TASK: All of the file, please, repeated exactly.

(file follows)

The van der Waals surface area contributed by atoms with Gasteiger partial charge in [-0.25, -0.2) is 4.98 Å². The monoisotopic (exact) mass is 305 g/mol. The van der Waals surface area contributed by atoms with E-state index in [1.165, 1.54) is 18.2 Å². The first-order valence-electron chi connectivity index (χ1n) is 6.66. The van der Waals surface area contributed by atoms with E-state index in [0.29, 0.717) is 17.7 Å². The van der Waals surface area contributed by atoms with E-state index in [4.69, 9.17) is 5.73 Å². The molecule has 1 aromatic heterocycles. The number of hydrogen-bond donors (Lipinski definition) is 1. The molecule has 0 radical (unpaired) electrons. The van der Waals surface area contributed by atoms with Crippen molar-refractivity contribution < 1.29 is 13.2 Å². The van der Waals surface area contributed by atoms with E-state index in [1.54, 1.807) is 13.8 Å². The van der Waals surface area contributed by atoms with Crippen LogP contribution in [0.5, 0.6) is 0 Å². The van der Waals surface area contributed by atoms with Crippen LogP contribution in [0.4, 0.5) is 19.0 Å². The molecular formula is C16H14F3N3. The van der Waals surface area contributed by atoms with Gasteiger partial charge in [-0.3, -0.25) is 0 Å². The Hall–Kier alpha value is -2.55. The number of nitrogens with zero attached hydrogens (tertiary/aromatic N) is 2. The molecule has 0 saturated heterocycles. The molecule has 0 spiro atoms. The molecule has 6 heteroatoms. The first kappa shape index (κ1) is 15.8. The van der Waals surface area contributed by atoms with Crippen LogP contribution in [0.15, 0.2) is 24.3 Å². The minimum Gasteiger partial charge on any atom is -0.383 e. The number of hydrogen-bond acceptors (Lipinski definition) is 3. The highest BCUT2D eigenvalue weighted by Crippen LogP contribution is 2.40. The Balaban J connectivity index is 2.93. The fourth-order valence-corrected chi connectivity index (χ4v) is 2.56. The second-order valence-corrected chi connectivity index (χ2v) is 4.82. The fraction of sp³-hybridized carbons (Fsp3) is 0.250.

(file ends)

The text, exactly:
The van der Waals surface area contributed by atoms with Gasteiger partial charge in [-0.25, -0.2) is 4.98 Å². The monoisotopic (exact) mass is 305 g/mol. The van der Waals surface area contributed by atoms with E-state index in [1.165, 1.54) is 18.2 Å². The first-order valence-electron chi connectivity index (χ1n) is 6.66. The van der Waals surface area contributed by atoms with E-state index in [0.29, 0.717) is 17.7 Å². The van der Waals surface area contributed by atoms with E-state index in [4.69, 9.17) is 5.73 Å². The molecule has 1 aromatic heterocycles. The number of hydrogen-bond donors (Lipinski definition) is 1. The molecule has 0 radical (unpaired) electrons. The van der Waals surface area contributed by atoms with Crippen molar-refractivity contribution < 1.29 is 13.2 Å². The van der Waals surface area contributed by atoms with E-state index in [1.54, 1.807) is 13.8 Å². The van der Waals surface area contributed by atoms with Crippen LogP contribution in [0.5, 0.6) is 0 Å². The van der Waals surface area contributed by atoms with Crippen LogP contribution in [0.4, 0.5) is 19.0 Å². The molecular formula is C16H14F3N3. The van der Waals surface area contributed by atoms with Gasteiger partial charge in [-0.3, -0.25) is 0 Å². The Hall–Kier alpha value is -2.55. The number of nitrogens with zero attached hydrogens (tertiary/aromatic N) is 2. The molecule has 0 saturated heterocycles. The molecule has 0 spiro atoms. The molecule has 6 heteroatoms. The first kappa shape index (κ1) is 15.8. The van der Waals surface area contributed by atoms with Crippen LogP contribution in [0.15, 0.2) is 24.3 Å². The minimum Gasteiger partial charge on any atom is -0.383 e. The number of hydrogen-bond acceptors (Lipinski definition) is 3. The highest BCUT2D eigenvalue weighted by Crippen LogP contribution is 2.40. The Balaban J connectivity index is 2.93. The fourth-order valence-corrected chi connectivity index (χ4v) is 2.56. The second-order valence-corrected chi connectivity index (χ2v) is 4.82. The fraction of sp³-hybridized carbons (Fsp3) is 0.250.